By Marilyn Odendahl, Elkhart Truth

ELKHART -- Breaking a sustained silence since its contract offer was rejected by Vincent Bach workers, Steinway Musical Instruments Inc. sought to clarify a sticking point with worker pensions.

Dennis Hanson, general counsel and chief financial officer for Steinway, said he wanted to set the record straight because pensions are such a "high-visibility topic."

In previous reports, Vincent Bach employees, represented by United Auto Workers Local 364, said they voted down the company's contract offer, in part, because under the proposed contract the pension plan would have been frozen.

Hanson, however, countered that the company did not freeze the plan but rather did not increase the amount paid per year of service.

Within the Vincent Bach pension plan, the monthly benefit paid upon retirement is calculated taking the number of years a worker has been at the plant and multiplying it by a certain dollar amount.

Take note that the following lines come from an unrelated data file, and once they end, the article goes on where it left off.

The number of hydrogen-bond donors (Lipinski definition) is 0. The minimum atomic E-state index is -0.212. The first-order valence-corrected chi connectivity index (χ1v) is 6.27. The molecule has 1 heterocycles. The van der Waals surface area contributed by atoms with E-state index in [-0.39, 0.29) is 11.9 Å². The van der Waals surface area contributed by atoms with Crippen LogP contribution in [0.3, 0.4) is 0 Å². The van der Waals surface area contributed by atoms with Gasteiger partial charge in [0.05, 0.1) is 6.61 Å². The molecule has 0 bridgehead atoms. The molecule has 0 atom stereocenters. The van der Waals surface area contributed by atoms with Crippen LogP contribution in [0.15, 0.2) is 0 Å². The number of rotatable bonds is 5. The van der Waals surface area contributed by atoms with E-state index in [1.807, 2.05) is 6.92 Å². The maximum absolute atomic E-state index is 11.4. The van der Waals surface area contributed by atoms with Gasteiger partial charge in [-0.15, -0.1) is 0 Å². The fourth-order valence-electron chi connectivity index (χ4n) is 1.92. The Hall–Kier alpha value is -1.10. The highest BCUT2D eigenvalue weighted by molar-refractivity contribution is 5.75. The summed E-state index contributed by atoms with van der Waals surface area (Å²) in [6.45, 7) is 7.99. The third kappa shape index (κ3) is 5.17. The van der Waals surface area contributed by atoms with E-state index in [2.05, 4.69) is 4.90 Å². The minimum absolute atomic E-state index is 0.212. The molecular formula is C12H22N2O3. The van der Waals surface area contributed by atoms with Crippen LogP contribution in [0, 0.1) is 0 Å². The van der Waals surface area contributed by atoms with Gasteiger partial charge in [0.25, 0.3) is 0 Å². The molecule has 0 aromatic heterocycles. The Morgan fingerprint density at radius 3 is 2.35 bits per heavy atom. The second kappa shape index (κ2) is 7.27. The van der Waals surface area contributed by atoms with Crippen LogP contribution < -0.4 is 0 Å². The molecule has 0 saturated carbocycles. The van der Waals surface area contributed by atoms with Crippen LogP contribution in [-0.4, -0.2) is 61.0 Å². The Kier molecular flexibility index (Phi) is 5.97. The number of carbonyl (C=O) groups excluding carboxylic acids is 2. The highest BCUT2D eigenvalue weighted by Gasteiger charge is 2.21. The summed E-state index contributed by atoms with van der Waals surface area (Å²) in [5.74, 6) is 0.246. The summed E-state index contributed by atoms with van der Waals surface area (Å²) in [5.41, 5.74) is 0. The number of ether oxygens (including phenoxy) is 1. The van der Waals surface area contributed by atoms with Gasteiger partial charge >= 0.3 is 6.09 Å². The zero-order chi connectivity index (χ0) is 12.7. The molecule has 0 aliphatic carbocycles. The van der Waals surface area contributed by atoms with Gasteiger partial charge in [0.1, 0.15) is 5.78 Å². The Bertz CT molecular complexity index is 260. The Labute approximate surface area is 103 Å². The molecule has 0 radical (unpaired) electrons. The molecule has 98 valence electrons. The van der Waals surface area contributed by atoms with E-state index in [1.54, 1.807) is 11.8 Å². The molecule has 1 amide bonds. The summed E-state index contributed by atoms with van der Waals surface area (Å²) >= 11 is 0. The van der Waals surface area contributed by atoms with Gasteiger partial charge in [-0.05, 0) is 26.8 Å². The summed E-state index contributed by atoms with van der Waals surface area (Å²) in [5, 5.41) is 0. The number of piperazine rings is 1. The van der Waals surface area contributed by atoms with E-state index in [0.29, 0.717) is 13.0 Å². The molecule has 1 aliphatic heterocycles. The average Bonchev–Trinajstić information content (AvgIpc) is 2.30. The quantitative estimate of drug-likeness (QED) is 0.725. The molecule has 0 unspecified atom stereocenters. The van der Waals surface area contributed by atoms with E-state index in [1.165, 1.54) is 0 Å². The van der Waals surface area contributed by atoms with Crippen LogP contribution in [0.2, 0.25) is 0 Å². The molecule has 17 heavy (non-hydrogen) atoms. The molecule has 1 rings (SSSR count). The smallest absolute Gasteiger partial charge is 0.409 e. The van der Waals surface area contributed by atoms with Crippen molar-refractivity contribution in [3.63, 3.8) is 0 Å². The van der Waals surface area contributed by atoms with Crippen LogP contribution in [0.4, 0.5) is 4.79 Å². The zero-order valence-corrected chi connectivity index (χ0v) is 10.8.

Typically, said union President Jerry Stayton, that amount has increased slightly with each contract but this contract did not include such an increase in the dollar amount. Still, the number of years an employee worked was allowed to continue accruing.

In a frozen pension plan, both parts -- the number of years of service and the amount -- cease to increase.

Hanson said the dollar amount was not increased in the contract in order to help the company remain "economically competitive."

Non-union employees, along with salaried employees at Steinway subsidiary Conn-Selmer, are not covered by pension plans. They have the option of participating in the company's 401(k) plan, to which the company contributes.

Stayton said in the last contract negotiations, Steinway tried to moved the Vincent Bach workers into a 401(k) but the union was able to keep the pensions. He conceded that pensions become vulnerable if a company declares bankruptcy but said pensions are advantageous over 401(k)s because the money is always there in the plan and workers cannot withdraw funds until they retire.

Conn-Selmer and the union's bargaining committee did meet briefly last Wednesday but since that time, no new talks have been scheduled.

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